The discussion document does not include an articulation of the purpose of the public service, noting that further work is required to be done to draft and include a succinct purpose statement in the State Sector Act. The discussion document does, however, set out some public service “roles” and we support the proposal that a purpose statement be drawn from those roles. In particular, we consider it important to include the requirement for public servants to uphold the rule of law, to act impartially as well as in a politically neutral manner, and to effectively and efficiently support the government of the day to achieve its policy outcomes.

The discussion document proposes five principles of the public service as follows:

  • political neutrality;
  • free and frank advice;
  • merit selection;
  • openness; and
  • stewardship.

We note that some of these proposed principles are already reflected in the State Sector Act and in other legislation, such as the Official Information Act 1982 and the Local Government Official Information and Meetings Act 1987. They are not, however, situated in one place, which makes them unclear and difficult to identify. We support the inclusion of the proposed principles in the State Sector Act – grouped together and clearly identifiable as principles of the public service.

We also support the proposed values of the public service.

Scope of the New Zealand public service

The discussion document includes a proposal to redefine the scope of the public service as a “collective institution in the executive branch of government comprising a broad array of entities”. It is proposed that the public service comprises the core public service (including departments, departmental agencies, and any proposed new executive boards or interdepartmental joint ventures). The public service would also comprise other entities (such as Crown agents or autonomous Crown entities) that are subject to some level of Ministerial influence through the power to appoint and remove board members and/or the power to direct the agency to have regard to government policy.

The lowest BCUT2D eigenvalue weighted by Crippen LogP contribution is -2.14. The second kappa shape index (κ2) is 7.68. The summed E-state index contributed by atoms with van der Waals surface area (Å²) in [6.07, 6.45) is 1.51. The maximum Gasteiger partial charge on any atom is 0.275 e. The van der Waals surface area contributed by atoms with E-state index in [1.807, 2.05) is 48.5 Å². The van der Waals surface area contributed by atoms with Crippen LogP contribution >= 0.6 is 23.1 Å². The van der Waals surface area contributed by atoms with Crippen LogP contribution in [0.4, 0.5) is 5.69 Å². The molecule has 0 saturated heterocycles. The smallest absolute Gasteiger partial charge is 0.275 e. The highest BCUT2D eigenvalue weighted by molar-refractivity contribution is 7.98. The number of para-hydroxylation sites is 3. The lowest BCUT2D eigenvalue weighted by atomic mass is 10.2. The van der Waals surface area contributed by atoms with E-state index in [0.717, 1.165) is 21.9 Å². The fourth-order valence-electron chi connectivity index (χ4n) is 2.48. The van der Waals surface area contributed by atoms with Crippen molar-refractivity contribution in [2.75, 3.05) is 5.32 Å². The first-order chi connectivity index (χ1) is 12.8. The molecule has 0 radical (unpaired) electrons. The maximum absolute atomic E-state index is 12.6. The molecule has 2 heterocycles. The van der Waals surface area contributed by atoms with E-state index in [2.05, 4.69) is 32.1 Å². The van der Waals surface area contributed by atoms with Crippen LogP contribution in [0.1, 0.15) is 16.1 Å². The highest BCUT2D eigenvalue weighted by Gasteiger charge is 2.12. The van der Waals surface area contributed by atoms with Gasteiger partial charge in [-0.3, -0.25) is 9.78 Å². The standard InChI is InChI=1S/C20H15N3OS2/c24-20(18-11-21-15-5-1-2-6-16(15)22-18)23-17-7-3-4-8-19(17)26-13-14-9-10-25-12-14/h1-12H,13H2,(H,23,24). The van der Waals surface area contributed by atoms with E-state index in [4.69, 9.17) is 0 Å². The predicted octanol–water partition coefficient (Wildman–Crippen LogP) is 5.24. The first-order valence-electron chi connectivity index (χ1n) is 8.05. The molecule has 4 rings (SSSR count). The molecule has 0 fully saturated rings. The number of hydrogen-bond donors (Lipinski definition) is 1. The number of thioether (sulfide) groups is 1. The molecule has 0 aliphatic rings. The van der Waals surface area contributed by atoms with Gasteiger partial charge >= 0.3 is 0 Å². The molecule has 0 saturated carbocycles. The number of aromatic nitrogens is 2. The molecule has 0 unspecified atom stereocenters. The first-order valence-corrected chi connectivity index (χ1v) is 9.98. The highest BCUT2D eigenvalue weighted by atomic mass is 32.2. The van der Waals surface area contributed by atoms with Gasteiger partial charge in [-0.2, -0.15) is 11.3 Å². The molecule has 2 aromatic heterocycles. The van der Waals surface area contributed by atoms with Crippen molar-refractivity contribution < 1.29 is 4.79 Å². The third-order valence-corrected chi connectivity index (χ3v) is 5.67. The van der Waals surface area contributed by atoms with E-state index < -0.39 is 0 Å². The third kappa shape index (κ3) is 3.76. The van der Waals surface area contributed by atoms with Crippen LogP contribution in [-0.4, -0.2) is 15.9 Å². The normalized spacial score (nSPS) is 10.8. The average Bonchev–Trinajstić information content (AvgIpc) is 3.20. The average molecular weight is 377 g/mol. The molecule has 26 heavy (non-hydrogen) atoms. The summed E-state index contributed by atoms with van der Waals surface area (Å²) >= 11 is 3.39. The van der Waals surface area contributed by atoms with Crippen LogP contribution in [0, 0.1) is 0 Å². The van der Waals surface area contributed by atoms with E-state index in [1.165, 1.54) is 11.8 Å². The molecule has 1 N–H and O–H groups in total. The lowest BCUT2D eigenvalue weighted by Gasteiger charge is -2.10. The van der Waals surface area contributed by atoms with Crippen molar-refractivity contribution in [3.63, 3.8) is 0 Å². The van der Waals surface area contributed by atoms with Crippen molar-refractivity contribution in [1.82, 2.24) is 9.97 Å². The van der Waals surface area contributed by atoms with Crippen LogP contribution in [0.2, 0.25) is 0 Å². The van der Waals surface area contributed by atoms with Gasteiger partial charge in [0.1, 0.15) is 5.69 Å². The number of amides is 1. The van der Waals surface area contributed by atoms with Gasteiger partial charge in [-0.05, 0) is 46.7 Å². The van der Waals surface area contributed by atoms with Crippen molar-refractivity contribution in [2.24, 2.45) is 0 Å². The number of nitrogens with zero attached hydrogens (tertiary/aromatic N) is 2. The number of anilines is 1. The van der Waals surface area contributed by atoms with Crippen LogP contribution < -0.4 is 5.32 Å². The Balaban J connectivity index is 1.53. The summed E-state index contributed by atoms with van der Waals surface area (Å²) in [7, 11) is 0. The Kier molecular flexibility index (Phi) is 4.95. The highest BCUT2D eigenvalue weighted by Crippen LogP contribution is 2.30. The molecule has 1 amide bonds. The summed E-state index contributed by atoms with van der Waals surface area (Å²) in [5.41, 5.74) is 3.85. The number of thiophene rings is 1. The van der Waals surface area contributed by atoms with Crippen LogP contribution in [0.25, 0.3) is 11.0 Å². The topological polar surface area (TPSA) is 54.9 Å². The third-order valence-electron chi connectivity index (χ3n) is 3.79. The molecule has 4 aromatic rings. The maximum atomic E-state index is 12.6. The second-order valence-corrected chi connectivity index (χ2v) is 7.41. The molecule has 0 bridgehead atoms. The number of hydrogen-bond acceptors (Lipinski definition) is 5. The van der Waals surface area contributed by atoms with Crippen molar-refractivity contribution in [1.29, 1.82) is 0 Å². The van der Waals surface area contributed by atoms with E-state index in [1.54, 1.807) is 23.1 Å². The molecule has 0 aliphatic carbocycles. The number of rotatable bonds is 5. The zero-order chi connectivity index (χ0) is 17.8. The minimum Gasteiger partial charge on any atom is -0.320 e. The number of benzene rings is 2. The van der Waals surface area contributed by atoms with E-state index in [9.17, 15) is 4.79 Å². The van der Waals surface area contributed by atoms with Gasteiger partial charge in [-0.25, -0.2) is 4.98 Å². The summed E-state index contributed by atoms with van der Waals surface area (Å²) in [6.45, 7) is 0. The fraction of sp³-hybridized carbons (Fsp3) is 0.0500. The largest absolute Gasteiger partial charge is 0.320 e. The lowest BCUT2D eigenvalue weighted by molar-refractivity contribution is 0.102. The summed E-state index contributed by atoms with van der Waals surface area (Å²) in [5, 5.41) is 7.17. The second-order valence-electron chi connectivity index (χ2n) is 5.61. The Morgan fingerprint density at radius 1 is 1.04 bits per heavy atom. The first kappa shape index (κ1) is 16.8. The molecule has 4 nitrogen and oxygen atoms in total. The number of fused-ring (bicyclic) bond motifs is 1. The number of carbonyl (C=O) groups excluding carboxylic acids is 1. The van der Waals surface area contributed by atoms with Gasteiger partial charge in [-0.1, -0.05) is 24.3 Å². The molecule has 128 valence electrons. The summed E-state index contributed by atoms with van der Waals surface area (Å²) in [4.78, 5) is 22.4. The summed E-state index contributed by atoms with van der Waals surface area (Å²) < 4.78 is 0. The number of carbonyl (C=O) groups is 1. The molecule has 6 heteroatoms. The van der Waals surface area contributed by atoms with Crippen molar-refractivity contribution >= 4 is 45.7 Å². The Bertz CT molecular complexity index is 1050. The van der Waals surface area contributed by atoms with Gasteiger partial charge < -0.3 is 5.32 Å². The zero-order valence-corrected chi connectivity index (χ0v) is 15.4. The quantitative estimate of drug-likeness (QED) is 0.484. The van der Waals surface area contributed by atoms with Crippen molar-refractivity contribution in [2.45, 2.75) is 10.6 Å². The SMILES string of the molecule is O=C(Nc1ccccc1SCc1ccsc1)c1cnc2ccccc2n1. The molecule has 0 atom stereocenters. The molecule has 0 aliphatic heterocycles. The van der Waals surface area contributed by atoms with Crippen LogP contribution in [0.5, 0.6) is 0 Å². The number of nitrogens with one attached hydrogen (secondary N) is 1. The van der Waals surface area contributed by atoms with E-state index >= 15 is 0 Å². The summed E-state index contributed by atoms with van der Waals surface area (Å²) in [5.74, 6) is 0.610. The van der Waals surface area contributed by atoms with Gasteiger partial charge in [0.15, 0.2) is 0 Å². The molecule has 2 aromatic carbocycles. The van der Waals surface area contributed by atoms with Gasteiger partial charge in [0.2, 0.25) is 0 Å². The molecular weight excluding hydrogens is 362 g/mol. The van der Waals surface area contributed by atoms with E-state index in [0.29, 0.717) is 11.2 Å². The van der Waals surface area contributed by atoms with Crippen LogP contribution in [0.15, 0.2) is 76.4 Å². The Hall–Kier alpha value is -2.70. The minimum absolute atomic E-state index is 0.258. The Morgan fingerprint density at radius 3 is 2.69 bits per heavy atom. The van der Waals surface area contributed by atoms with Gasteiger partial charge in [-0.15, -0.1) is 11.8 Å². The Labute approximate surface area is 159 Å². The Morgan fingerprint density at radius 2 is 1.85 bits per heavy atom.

We are aware that there is confusion about what currently comprises the “public service” in the State Sector Act, and what entities make up the wider “state services”. Extending the concept of the public service to include Crown entities makes sense in terms of the ordinary New Zealander’s understanding of a sector comprising entities that provide services on behalf of the public. We note that the intent is that the whole State Sector Act will apply to the core public service (government departments and some of the new organisational mechanisms proposed) but that Crown entities (and others included in the wider definition of the public service) would be subject only to the purpose, principles, and values of the public service as well as the expectations set by the proposed Public Services Commissioner on integrity and conduct matters.